Dissertation Spotlight | Noah Bickart

by Noah Bickart in


Ancient Jewish Sanhedrin council depicted in People's Encyclopedia of Universal Knowledge (1883). WikiCommons

Ancient Jewish Sanhedrin council depicted in People's Encyclopedia of Universal Knowledge (1883). WikiCommons

Charlotte Elisheva Fonrobert and Martin S. Jaffee critique the discipline of "Talmud" as one which is, "focused on solving difficult textual-philological questions in talmudic exegesis by comparative studies of the languages spoken by communities among whom the sages lived. But such focus on linguistic detail, important as it is, left unexplained the literary 'forest' within which the 'trees' of the rabbinic lexicon were planted."[1] This dissertation is, in a sense, a response to such an invitation. Written from the perspective of one trained as a Talmudist in the traditional Wissenschaft desJudentumssense, This dissertation challenges the cliché, showing that only through a detailed analysis of a particular kind of tree can the forest as a whole be understood. Careful consideration of the ways in which talmudic terminology (a chief focus of those interested in textual-philological questions) changed over the course of the rabbinic period helps us situate certain texts and textual patterns in their proper context, and enables us to see the ways in which rabbinic thought was in flux during the period in which the Talmud came into being. 

This project investigates the meaning and usage of a particular set of linguistically related Talmudic terms in order to show how and in what cultural context the Talmud began to take shape in the emerging scholastic centers of rabbinic learning in late Sassanian Babylonia. The term tistayem appears in sugyot of a particular type thirty-four times in the Babylonian Talmud; but should be seen as a sub-category of the ḥad amar... v'ḥad amar formula. These traditions, over 450 in number throughout rabbinic literature, present a dispute between two (almost always) contemporary sages, in which the names of the disputants and their positions are known but in which the connection between the two has been severed. 

I am interested in the term "tistayem," and its analogs within the talmudic corpus primarily because I want to show how an understanding of this explicitly redactional and scholastic term sheds light on the process of the redaction of the Babylonian Talmud and the culture which produced it. In our case, the term tistayem itself is redactional in nature; that is, by its very meaning and the way it is employed it speaks to the ordering of extant material in particular ways. By pointing out how this process works, we will learn something about the people who chose this way of ordering and presenting the material that they inherited and shaped. By comparing the term tistayem to related terms in the talmudic corpus, we can begin to identify when the scholastic processes hinted at by the term were employed, thereby creating a kind of genealogy of Babylonian Jewish scholastic practice, beginning in the disciple circles of the early Amoraim and concluding with the scholastic practices of the Babylonian academies in Geonic times.

The tistayem sugyot utilize the same form:  

 R' So and So and R' So and So. One says "X" and the other "Y" Tistayem that it is R' So and So who says "X"... (or "Y") ...(Tistayem)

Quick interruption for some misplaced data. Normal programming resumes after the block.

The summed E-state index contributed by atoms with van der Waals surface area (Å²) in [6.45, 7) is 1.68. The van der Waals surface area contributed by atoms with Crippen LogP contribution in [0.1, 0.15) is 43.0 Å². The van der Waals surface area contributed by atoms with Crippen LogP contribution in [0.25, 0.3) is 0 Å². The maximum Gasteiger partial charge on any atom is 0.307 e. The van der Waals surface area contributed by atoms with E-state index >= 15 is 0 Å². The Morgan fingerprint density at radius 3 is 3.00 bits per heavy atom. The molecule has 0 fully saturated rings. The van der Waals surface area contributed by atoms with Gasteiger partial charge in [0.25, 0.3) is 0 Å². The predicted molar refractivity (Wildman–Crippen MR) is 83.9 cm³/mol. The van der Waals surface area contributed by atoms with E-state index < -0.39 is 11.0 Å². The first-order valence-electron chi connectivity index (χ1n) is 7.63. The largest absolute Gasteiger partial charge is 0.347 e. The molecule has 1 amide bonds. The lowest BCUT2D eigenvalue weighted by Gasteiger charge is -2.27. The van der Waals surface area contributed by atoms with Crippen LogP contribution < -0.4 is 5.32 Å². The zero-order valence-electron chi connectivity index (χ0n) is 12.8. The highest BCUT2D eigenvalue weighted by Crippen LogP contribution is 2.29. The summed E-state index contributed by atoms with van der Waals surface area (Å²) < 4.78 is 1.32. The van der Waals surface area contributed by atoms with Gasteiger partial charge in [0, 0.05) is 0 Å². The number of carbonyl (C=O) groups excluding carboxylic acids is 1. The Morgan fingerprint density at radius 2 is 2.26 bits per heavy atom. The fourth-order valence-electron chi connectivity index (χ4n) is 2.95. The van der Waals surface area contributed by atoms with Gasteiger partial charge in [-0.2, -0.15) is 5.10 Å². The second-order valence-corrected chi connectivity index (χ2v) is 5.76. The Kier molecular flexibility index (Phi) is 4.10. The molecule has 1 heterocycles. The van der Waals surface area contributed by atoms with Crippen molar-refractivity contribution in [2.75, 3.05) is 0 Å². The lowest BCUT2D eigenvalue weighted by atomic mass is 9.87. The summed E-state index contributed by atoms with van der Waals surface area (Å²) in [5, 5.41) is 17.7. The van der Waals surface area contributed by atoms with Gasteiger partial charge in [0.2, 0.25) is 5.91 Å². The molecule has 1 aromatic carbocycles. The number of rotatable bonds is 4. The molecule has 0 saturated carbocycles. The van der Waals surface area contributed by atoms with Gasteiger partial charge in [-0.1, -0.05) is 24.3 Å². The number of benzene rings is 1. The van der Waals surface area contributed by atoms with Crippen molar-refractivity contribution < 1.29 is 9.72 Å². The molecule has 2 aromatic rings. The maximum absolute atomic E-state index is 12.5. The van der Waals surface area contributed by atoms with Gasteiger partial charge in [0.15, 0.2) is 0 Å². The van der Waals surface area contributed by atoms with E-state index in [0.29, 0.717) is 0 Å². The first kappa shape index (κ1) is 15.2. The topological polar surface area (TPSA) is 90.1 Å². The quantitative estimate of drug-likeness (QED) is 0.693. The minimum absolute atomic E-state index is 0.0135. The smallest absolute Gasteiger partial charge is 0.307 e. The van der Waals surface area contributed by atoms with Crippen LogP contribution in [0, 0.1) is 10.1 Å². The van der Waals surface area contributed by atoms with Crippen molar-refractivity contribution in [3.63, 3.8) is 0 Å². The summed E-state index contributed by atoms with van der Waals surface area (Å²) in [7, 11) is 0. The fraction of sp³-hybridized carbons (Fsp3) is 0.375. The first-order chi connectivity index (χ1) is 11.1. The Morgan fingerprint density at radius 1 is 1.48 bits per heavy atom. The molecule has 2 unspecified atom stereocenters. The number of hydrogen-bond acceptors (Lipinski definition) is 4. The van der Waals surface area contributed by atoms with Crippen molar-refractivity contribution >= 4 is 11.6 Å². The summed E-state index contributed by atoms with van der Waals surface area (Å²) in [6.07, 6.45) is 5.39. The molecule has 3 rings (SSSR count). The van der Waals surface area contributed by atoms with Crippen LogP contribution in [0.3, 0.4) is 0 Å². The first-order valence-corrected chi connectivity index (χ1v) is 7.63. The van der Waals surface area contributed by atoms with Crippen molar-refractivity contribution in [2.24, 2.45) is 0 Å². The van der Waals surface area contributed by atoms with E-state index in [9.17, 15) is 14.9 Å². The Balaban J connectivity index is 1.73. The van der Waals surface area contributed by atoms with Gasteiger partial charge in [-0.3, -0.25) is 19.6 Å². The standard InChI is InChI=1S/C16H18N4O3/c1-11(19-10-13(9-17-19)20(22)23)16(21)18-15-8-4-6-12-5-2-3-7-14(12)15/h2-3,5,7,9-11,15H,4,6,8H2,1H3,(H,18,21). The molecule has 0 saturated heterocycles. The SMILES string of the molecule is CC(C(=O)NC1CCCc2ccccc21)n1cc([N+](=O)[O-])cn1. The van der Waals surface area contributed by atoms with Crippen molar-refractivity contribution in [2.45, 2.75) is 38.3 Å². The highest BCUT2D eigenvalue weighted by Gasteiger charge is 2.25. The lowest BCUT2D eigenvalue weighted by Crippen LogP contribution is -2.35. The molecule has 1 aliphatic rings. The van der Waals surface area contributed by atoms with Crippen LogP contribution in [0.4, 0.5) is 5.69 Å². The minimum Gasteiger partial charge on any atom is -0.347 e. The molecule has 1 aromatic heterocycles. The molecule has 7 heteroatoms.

Tistayem is here defined as meaning, "let it be promulgated" and is thus shown to be inherently redactional in nature. By its very meaning and the way it is employed it speaks to the ordering of extant traditions in new literary frameworks. With one crucial exception the phrase is not presented as having been uttered by named Amoraim, and no named Amoraim seem to be aware of or make use of the re-linked statements as such. Rather, the literary recreation of the scholastic enterprise is narrated anonymously, in a form and style that seems to post-date, at least literarily, the rabbis referenced in each sugya. The Aramaic language, nature of the enterprise itself and the awareness of material from various places and times suggests that these sugyot are the products of people whose oeuvre was the redaction and presentation of material they had available to them, as such, it is possible that they date from a later period.  

This term has analogs both in early sources dating from Amoraic disciple circles, in which an analogous term was used to indicate the process by which different reports of statements could be combined to achieve a more authoritative version of a tradition, and in later texts from Geonic times in which the term comes to denote a specific kind of scholastic practice in which traditions were ordered for easy memorization and promulgation. 

Additionally, and perhaps most importantly, parallels to these terms are found in the roughly contemporaneous literatures of Syriac speaking Christians providing avenues for comparisons between these scholastic cultures which shared scripture, language and similar modes of study as worship. The project of comparing the terminology of literary corpora which emanated from Jewish and Christian institutions provides a frame of reference for asking and answering broad questions about what it may have meant to promulgate religious ideas in literature within the Sassanian context in particularly scholastic centers. Finally, this study demonstrates the ways in which increasing sophistication in usage of these terms mirrors increasing academization during the Talmudic period. As such, evidence is marshalled in support of a more gradual model of the redaction of the Talmud. 

Dr. Noah Bickart is a Postdoctoral Fellow in the Department of Religions Studies at Yale University.

[1] Charlotte Elisheva Fonrobert and Martin S. Jaffee, Introduction to The Cambridge Companion To The Talmud and Rabbinic Literature (Cambridge & New York: Cambridge University Press, 1997), 1.

 

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